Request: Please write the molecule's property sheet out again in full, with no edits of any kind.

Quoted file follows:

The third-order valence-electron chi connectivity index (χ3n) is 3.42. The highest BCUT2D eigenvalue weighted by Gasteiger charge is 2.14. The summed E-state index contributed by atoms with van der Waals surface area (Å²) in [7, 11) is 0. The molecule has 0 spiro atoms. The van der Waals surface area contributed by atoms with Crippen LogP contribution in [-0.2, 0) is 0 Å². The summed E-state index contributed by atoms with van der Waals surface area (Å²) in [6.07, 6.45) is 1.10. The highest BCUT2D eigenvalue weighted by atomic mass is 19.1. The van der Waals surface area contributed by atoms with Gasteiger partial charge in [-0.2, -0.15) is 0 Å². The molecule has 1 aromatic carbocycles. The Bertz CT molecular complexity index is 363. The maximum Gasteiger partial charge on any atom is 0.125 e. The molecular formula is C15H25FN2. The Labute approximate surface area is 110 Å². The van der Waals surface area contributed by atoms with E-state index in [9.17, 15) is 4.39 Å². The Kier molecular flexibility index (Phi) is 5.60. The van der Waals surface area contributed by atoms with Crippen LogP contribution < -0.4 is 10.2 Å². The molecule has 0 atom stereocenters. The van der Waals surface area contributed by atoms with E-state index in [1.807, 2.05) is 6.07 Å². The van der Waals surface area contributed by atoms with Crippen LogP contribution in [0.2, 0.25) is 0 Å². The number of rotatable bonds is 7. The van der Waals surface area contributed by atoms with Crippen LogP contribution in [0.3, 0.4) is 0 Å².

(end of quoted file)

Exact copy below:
The third-order valence-electron chi connectivity index (χ3n) is 3.42. The highest BCUT2D eigenvalue weighted by Gasteiger charge is 2.14. The summed E-state index contributed by atoms with van der Waals surface area (Å²) in [7, 11) is 0. The molecule has 0 spiro atoms. The van der Waals surface area contributed by atoms with Crippen LogP contribution in [-0.2, 0) is 0 Å². The summed E-state index contributed by atoms with van der Waals surface area (Å²) in [6.07, 6.45) is 1.10. The highest BCUT2D eigenvalue weighted by atomic mass is 19.1. The van der Waals surface area contributed by atoms with Gasteiger partial charge in [-0.2, -0.15) is 0 Å². The molecule has 1 aromatic carbocycles. The Bertz CT molecular complexity index is 363. The maximum Gasteiger partial charge on any atom is 0.125 e. The molecular formula is C15H25FN2. The Labute approximate surface area is 110 Å². The van der Waals surface area contributed by atoms with E-state index in [9.17, 15) is 4.39 Å². The Kier molecular flexibility index (Phi) is 5.60. The van der Waals surface area contributed by atoms with Crippen LogP contribution < -0.4 is 10.2 Å². The molecule has 0 atom stereocenters. The van der Waals surface area contributed by atoms with E-state index in [1.807, 2.05) is 6.07 Å². The van der Waals surface area contributed by atoms with Crippen LogP contribution in [0.2, 0.25) is 0 Å². The number of rotatable bonds is 7. The van der Waals surface area contributed by atoms with Crippen LogP contribution in [0.3, 0.4) is 0 Å².